The investigators concluded: “For women of all ages at average risk, screening was associated with a reduction in breast cancer mortality of approximately 20%, although there was uncertainty about quantitative estimates of outcomes for different breast cancer screening strategies in the United States. These findings and the related uncertainty should be considered when making recommendations based on judgments about the balance of benefits and harms of breast cancer screening.”
The study was funded by the American Cancer Society.


The overall survival of patients who are initially diagnosed with metastatic breast cancer has improved by 6 months over the past 2 decades, according to a population-based study conducted in the United States.
And the improvement is associated with breast surgery after the initial diagnosis, which is a debated practice in these patients, according to the authors, led by Mary Schroeder, PhD, a health services researcher at the University of Iowa in Iowa City.
The investigators reviewed data on 21,372 metastatic patients from the Surveillance, Epidemiology, and End Results (SEER) program for two periods — 1988 to 1991 and 2007 to 2011. They found that median survival increased from 20 months in the earlier period to 26 months in the later period.
None of the patients received radiation therapy as part of their first course of treatment, and only 39% underwent surgery.
Nevertheless, surgery was found to be associated with better survival on multivariate analysis that controlled for patient characteristics, clinical characteristics, and time period (hazard ratio, 0.60; 95% confidence interval [CI], 0.57 - 0.63).
The study, which was published online today in JAMA Surgery, provides a "contemporary" look at these patients, the investigators say.
"This updates earlier reports, which described outcomes for women diagnosed as having stage IV breast cancer more than a decade ago," they explain.
So does the study suggest that patients diagnosed with metastatic breast cancer should undergo surgery?
Not necessarily, according to the investigators.
Surgery might provide "critical disease control" for some patients and "could be" a component of prolonged survival, they conclude.
But they acknowledge that surgery might be a "surrogate" for other factors that extend life but are not reviewable in the SEER data, such as systemic therapies, social support, and access to care.
Randomized clinical trials and prospective patient registries are needed to truly define the observed survival benefit seen in this study, Dr Schroeder and her colleagues note.
In fact, a randomized trial being conducted in Canada and the United States (ECOG E2108) has recently completed accrual, and a Japanese trial is nearing completion, Dr Schroeder told Medscape Medical News.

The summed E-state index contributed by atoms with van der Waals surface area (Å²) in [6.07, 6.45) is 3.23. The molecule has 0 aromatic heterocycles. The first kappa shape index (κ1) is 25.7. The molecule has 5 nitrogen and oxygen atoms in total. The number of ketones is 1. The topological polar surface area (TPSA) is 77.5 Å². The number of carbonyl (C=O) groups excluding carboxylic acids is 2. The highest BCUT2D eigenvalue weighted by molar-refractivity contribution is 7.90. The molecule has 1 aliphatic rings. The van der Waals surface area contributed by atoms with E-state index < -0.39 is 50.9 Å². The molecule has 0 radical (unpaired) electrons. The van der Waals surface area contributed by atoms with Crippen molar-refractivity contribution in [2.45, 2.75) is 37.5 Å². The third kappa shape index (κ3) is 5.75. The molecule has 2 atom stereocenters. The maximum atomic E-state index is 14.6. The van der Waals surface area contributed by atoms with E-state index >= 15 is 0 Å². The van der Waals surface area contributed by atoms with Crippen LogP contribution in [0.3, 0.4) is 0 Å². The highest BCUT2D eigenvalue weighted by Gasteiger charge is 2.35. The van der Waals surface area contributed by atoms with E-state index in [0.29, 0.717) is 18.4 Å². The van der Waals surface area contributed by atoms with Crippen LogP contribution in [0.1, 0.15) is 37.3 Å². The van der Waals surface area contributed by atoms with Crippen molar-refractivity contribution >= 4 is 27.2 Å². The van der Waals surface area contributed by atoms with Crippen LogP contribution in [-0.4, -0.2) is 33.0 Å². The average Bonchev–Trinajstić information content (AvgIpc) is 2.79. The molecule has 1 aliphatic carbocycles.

In the meantime, what should clinicians and patients do?
"I offer breast surgery selectively to patients with stage IV disease," said Lisa A. Newman, MD, MPH, director of the breast oncology program at the Henry Ford Health System in Detroit.
The goals of surgery include the reduction of the "total body burden of disease," Dr Newman, who also wrote an accompanying editorial, told Medscape Medical News.
Patients who are "more likely" to benefit in this way are "medically fit with limited distant organ involvement and with disease that is amenable to targeted endocrine and/or anti-HER2/neu therapy," she said.
But other patients might also benefit. "Evidence of metastatic focus downstaging in response to primary systemic therapy would be another feature indicating possible benefit," Dr Newman added.
And patients with "bulky, ulcerated, or fungating breast tumors represent a distinctly different scenario, where surgery might be considered purely for palliation," she added.
Metastatic patients "often" want surgery, Dr Schroeder explained. However, "most commonly," surgery is not recommended by their multidisciplinary teams.
Two recent phase 3 trials comparing surgery with no surgery in metastatic breast cancer have shown no survival benefit with surgery, Dr Newman reports in her editorial.
However, both of these studies were international, and might not be relevant in a "more affluent country such as the United States, where patients have improved access to advanced diagnostic and treatment options," she said. For example, the trial conducted in India did not include anti-HER2/neu therapy, as reported by Medscape Medical News in 2013.
If surgery does indeed improve survival, it is probably a modest benefit, Dr Schroeder and her colleagues contend.
"A large benefit for many women with stage IV breast cancer with surgery to the intact primary tumor is unlikely, especially as an ever-increasing array of more potent and targeted drugs may be able to provide better control or even eradication of systemic disease," they write.
However, their results suggest that the benefit could be long term, which is the hoped-for outcome for all metastatic cancers.